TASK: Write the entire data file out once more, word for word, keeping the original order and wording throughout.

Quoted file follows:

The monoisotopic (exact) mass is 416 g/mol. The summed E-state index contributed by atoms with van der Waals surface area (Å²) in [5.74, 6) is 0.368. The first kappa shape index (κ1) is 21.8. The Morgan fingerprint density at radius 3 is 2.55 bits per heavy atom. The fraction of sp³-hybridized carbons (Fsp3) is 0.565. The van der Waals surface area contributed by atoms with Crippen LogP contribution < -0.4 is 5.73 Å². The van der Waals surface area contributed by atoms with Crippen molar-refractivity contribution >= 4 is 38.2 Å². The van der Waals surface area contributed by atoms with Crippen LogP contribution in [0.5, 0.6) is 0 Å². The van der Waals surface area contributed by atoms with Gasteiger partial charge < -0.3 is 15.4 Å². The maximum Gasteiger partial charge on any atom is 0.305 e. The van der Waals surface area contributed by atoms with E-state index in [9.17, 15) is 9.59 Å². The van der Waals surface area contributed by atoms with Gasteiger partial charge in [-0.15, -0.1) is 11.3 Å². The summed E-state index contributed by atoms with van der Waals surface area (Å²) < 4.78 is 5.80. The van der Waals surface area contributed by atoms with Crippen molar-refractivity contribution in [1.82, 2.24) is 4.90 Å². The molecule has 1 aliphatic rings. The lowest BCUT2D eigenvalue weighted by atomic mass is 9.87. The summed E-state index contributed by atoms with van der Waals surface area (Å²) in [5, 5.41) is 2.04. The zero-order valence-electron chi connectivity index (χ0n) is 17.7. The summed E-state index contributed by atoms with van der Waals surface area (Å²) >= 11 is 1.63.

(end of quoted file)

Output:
The monoisotopic (exact) mass is 416 g/mol. The summed E-state index contributed by atoms with van der Waals surface area (Å²) in [5.74, 6) is 0.368. The first kappa shape index (κ1) is 21.8. The Morgan fingerprint density at radius 3 is 2.55 bits per heavy atom. The fraction of sp³-hybridized carbons (Fsp3) is 0.565. The van der Waals surface area contributed by atoms with Crippen LogP contribution < -0.4 is 5.73 Å². The van der Waals surface area contributed by atoms with Crippen molar-refractivity contribution >= 4 is 38.2 Å². The van der Waals surface area contributed by atoms with Crippen LogP contribution in [0.5, 0.6) is 0 Å². The van der Waals surface area contributed by atoms with Gasteiger partial charge < -0.3 is 15.4 Å². The maximum Gasteiger partial charge on any atom is 0.305 e. The van der Waals surface area contributed by atoms with E-state index in [9.17, 15) is 9.59 Å². The van der Waals surface area contributed by atoms with Gasteiger partial charge in [-0.15, -0.1) is 11.3 Å². The summed E-state index contributed by atoms with van der Waals surface area (Å²) < 4.78 is 5.80. The van der Waals surface area contributed by atoms with Crippen molar-refractivity contribution in [1.82, 2.24) is 4.90 Å². The molecule has 1 aliphatic rings. The lowest BCUT2D eigenvalue weighted by atomic mass is 9.87. The summed E-state index contributed by atoms with van der Waals surface area (Å²) in [5, 5.41) is 2.04. The zero-order valence-electron chi connectivity index (χ0n) is 17.7. The summed E-state index contributed by atoms with van der Waals surface area (Å²) >= 11 is 1.63.